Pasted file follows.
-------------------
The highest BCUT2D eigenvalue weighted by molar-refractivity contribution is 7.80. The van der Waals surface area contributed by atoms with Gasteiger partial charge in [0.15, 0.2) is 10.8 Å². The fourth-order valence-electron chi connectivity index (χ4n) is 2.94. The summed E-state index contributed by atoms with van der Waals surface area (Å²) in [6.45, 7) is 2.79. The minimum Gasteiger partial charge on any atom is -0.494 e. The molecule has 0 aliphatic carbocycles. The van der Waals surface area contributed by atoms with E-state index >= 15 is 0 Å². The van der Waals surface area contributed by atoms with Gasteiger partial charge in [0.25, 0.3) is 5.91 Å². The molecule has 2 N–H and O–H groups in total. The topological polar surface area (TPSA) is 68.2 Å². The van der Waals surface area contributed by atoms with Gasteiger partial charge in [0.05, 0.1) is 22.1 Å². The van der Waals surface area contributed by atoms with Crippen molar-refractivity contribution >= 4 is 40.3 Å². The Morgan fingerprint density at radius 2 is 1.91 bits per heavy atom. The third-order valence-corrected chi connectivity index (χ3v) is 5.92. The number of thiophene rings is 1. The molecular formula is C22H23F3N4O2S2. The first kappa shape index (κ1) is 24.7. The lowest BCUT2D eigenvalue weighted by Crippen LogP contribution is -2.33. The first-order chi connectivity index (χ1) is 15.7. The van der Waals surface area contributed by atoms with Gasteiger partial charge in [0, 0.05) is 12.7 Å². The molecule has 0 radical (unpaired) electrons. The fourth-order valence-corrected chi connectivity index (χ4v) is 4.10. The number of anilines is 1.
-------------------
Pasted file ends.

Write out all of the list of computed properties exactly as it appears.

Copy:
The highest BCUT2D eigenvalue weighted by molar-refractivity contribution is 7.80. The van der Waals surface area contributed by atoms with Gasteiger partial charge in [0.15, 0.2) is 10.8 Å². The fourth-order valence-electron chi connectivity index (χ4n) is 2.94. The summed E-state index contributed by atoms with van der Waals surface area (Å²) in [6.45, 7) is 2.79. The minimum Gasteiger partial charge on any atom is -0.494 e. The molecule has 0 aliphatic carbocycles. The van der Waals surface area contributed by atoms with E-state index >= 15 is 0 Å². The van der Waals surface area contributed by atoms with Gasteiger partial charge in [0.25, 0.3) is 5.91 Å². The molecule has 2 N–H and O–H groups in total. The topological polar surface area (TPSA) is 68.2 Å². The van der Waals surface area contributed by atoms with Gasteiger partial charge in [0.05, 0.1) is 22.1 Å². The van der Waals surface area contributed by atoms with Crippen molar-refractivity contribution >= 4 is 40.3 Å². The Morgan fingerprint density at radius 2 is 1.91 bits per heavy atom. The third-order valence-corrected chi connectivity index (χ3v) is 5.92. The number of thiophene rings is 1. The molecular formula is C22H23F3N4O2S2. The first kappa shape index (κ1) is 24.7. The lowest BCUT2D eigenvalue weighted by Crippen LogP contribution is -2.33. The first-order chi connectivity index (χ1) is 15.7. The van der Waals surface area contributed by atoms with Gasteiger partial charge in [0, 0.05) is 12.7 Å². The molecule has 0 radical (unpaired) electrons. The fourth-order valence-corrected chi connectivity index (χ4v) is 4.10. The number of anilines is 1.